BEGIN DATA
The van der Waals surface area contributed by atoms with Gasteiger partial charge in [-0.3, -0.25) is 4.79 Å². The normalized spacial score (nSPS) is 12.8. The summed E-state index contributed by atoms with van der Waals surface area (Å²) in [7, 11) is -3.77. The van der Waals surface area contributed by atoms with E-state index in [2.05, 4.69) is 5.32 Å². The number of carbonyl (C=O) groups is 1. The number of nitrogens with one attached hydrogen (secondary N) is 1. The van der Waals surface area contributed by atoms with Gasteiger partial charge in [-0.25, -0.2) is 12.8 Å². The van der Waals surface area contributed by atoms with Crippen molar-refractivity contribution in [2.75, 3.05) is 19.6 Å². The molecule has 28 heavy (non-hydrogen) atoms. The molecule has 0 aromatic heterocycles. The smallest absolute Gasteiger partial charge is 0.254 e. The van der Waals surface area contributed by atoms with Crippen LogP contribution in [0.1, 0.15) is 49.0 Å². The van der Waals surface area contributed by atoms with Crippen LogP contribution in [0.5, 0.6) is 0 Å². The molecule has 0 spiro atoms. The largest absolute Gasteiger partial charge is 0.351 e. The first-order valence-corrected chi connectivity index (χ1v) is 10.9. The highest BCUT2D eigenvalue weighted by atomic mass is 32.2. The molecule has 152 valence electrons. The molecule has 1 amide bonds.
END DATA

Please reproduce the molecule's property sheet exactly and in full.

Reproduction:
The van der Waals surface area contributed by atoms with Gasteiger partial charge in [-0.3, -0.25) is 4.79 Å². The normalized spacial score (nSPS) is 12.8. The summed E-state index contributed by atoms with van der Waals surface area (Å²) in [7, 11) is -3.77. The van der Waals surface area contributed by atoms with E-state index in [2.05, 4.69) is 5.32 Å². The number of carbonyl (C=O) groups is 1. The number of nitrogens with one attached hydrogen (secondary N) is 1. The van der Waals surface area contributed by atoms with Gasteiger partial charge in [-0.25, -0.2) is 12.8 Å². The van der Waals surface area contributed by atoms with Crippen molar-refractivity contribution in [2.75, 3.05) is 19.6 Å². The molecule has 28 heavy (non-hydrogen) atoms. The molecule has 0 aromatic heterocycles. The smallest absolute Gasteiger partial charge is 0.254 e. The van der Waals surface area contributed by atoms with Crippen LogP contribution in [0.1, 0.15) is 49.0 Å². The van der Waals surface area contributed by atoms with Crippen LogP contribution in [0.5, 0.6) is 0 Å². The molecule has 0 spiro atoms. The largest absolute Gasteiger partial charge is 0.351 e. The first-order valence-corrected chi connectivity index (χ1v) is 10.9. The highest BCUT2D eigenvalue weighted by atomic mass is 32.2. The molecule has 152 valence electrons. The molecule has 1 amide bonds.